The widespread and immediate changes brought on by COVID-19 forced businesses to change how they engaged with the marketplace, their customers, employees and partners, and how they operated. Employers were forced to adjust how and where work was executed. Supply chains needed to adapt and restructure. There was a significant recasting of how business operated in light-of the pandemic combined with the acceleration of the Environment, Social and Governance agenda and changing customer beliefs.
To navigate forward, businesses must emphasize understanding their customers. Relying on a historical understanding and assuming you know what your customer thinks and feels is more dangerous than ever before, as the past year has led many to change their outlook and reprioritize.
In the third edition of Me, my life, my wallet, we’ve continued our exploration of the multidimensional customer – what’s truly driving behavior and choices, and how this is set to change as the customer of tomorrow emerges.
The customer priorities are changing, and 80 % of consumers prefer buying from brands whose actions align with their beliefs and values. Consumers are willing to pay more to an ethical retailer or brand that gives back to society.
— The attitudes and values of the customer have already changed and will continue to do so. This creates exiting new possibilities, but also new challenges. The common nominator in both of these statements is Trust and how it's defined. Trust is no longer created only by ensuring quality but by living up to the brand purpose and making your customers feel they are cared for, says Annaleena Lehikoinen, Head of Customer Excellence in KPMG Finland.
The consumers are demanding more than an intent and most will choose the brand that walks the talk.
As the operating environment continues to shift, businesses will once more have to evolve their engagement model to service the changing consumer. This year’s survey consisted of more than 18,000 consumers across 16 counties, regions and jurisdictions, giving a truly global view of how businesses can chart a course to meet customers where they are, with what they want and how they want it – if they are to survive today and thrive tomorrow.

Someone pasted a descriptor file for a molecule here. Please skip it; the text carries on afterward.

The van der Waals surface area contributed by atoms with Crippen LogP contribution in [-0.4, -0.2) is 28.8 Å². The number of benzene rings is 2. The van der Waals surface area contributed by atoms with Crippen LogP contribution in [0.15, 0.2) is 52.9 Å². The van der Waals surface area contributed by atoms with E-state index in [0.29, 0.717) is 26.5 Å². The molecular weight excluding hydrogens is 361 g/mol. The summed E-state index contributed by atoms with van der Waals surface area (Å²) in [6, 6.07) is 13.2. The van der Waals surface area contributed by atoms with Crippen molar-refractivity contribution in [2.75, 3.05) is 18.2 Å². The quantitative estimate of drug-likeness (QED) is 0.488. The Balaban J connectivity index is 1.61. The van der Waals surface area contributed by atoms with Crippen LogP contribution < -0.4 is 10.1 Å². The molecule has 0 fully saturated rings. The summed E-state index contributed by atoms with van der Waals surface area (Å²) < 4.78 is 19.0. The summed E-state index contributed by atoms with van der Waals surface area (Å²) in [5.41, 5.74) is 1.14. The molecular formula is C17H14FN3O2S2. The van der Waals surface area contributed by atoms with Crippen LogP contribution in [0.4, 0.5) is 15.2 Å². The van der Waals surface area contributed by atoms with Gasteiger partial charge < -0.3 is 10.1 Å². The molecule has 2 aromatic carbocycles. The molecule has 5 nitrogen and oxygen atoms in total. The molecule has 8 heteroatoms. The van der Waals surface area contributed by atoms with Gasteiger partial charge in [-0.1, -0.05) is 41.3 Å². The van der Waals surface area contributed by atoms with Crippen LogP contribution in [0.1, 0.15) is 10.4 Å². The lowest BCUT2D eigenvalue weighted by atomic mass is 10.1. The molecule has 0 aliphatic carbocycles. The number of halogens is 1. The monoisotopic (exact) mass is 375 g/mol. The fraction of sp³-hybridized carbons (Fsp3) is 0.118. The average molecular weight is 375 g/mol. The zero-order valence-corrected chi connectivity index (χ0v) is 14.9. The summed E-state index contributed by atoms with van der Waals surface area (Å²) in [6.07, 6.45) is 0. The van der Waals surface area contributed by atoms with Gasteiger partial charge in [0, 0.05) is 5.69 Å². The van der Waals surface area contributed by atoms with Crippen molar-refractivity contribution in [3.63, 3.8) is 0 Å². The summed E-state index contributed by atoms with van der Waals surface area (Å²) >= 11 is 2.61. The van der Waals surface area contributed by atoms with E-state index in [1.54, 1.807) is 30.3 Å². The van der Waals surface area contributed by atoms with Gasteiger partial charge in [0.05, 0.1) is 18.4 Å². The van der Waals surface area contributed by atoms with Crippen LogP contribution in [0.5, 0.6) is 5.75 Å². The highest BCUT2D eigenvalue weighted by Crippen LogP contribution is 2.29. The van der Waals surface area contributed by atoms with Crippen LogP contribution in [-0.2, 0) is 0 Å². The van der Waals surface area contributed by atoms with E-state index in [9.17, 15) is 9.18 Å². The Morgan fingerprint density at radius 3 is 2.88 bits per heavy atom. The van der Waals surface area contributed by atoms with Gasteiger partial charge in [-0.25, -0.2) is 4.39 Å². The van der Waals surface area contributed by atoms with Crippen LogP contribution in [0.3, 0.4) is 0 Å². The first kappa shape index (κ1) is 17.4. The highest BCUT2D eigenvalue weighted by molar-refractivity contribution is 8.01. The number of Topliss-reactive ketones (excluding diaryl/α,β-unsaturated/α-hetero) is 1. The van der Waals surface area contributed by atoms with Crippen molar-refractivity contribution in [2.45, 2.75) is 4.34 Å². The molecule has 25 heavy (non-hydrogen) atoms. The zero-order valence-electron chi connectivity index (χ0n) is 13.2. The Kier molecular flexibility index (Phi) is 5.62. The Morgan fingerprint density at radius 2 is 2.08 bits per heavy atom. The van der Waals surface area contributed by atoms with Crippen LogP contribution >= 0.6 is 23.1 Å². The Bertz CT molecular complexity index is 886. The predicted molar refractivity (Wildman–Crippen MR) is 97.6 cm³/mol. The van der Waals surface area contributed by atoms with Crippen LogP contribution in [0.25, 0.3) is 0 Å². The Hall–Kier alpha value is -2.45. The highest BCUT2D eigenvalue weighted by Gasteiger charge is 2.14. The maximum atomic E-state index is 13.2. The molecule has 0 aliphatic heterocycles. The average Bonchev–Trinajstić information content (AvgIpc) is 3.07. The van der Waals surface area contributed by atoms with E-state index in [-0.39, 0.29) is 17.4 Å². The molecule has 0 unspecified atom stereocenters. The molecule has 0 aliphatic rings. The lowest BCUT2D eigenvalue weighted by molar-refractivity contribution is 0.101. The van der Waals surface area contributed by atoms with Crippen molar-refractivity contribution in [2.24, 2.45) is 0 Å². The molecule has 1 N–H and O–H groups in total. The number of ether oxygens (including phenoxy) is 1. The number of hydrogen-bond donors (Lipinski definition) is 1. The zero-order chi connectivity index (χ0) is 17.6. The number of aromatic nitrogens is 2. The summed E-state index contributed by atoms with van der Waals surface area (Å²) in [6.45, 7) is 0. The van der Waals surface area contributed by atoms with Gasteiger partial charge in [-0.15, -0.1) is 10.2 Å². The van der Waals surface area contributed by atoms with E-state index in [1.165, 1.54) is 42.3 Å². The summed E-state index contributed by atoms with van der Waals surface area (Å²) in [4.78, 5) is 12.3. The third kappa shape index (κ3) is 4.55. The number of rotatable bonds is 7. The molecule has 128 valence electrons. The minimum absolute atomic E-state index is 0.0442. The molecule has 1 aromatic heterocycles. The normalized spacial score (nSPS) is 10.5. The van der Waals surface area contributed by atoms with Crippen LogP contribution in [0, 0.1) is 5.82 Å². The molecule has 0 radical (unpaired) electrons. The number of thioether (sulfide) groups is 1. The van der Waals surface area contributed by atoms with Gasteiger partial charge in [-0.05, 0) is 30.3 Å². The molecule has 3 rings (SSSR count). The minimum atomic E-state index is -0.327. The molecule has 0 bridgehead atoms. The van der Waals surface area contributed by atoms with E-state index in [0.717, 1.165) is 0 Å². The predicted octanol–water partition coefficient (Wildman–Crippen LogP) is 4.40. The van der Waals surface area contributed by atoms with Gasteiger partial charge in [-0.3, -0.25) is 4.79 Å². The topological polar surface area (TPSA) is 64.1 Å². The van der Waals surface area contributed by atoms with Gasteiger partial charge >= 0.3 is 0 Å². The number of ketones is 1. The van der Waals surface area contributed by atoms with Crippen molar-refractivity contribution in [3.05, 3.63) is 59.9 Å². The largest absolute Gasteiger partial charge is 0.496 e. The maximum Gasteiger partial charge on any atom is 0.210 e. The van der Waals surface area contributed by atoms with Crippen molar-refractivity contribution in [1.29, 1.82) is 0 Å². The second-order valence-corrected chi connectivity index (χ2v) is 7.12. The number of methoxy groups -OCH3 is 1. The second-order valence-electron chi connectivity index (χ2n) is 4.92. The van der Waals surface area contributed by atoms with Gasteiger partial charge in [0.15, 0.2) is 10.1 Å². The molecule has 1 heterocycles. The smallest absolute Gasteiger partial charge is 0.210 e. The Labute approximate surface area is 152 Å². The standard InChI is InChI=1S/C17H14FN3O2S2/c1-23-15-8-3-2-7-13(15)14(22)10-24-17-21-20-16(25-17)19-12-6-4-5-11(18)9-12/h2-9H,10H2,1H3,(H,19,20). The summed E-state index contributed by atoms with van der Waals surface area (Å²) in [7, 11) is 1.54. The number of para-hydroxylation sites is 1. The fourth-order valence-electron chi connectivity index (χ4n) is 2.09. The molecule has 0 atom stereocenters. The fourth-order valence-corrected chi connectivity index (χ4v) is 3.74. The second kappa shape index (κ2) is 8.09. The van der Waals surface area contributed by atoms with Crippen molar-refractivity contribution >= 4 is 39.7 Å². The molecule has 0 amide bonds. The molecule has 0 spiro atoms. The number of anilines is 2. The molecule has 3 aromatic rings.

Please download the report below to help you continue on your journey as we all adapt and align to a new reality. Knowing the evolving customer better can instill confidence in charting a path forward in such a dynamic environment.
The entire world has experienced decades' worth of change in one year. Because so much of this sudden, unexpected and abrupt change has been enforced by COVID-19 it can be hard, even for organizations that have invested in data and analytics, to distinguish a transient fad from an enduring long-term trend.
Before COVID-19, 'time poverty' was a common complaint. Although OECD figures show that average hours worked per person per year across its members fell from 1,807 in 2000 to 1,726 in 2019 , many consumers felt they had more to do and less time to do it in. Hours spent commuting to work, the need to do more with less when they got there, our digitally-enabled 'always on' lifestyle, all contributed to the feeling that life was proceeding at a frenetic pace.
Before COVID-19 struck, companies were investing 14 percent of their marketing budgets in delivering a personalized customer experience. The question is: do consumers actually want one? The unequivocal answer is that they certainly do. More than two out of three respondents in KPMG International's research identified personalization as one of their two key priorities for customer service.
The age of the integrity economy Purpose is the organization's answer to the perennial question: 'Why are we here?' To answer that, leaders need to consider whether that purpose is relevant to customers and communities, is unique to them and is something they can do better than their competitors.
Insights to achieve growth in a changing world. For every fact about Gen Z there is a contradictory one. One in three want to be the first to use new technology. At the same time, more than one in eight have scaled down or discontinued their use of social media in the past year. No wonder this cohort – born between 1997 and 2010 – is sometimes referred to as 'the identity shifters.'
Today’s discerning, demanding and decisive customer knows what they want and where they’ll go to find it. The challenge for organizations is to pinpoint what is driving those choices and then deliver products and services truly fit for our changed world.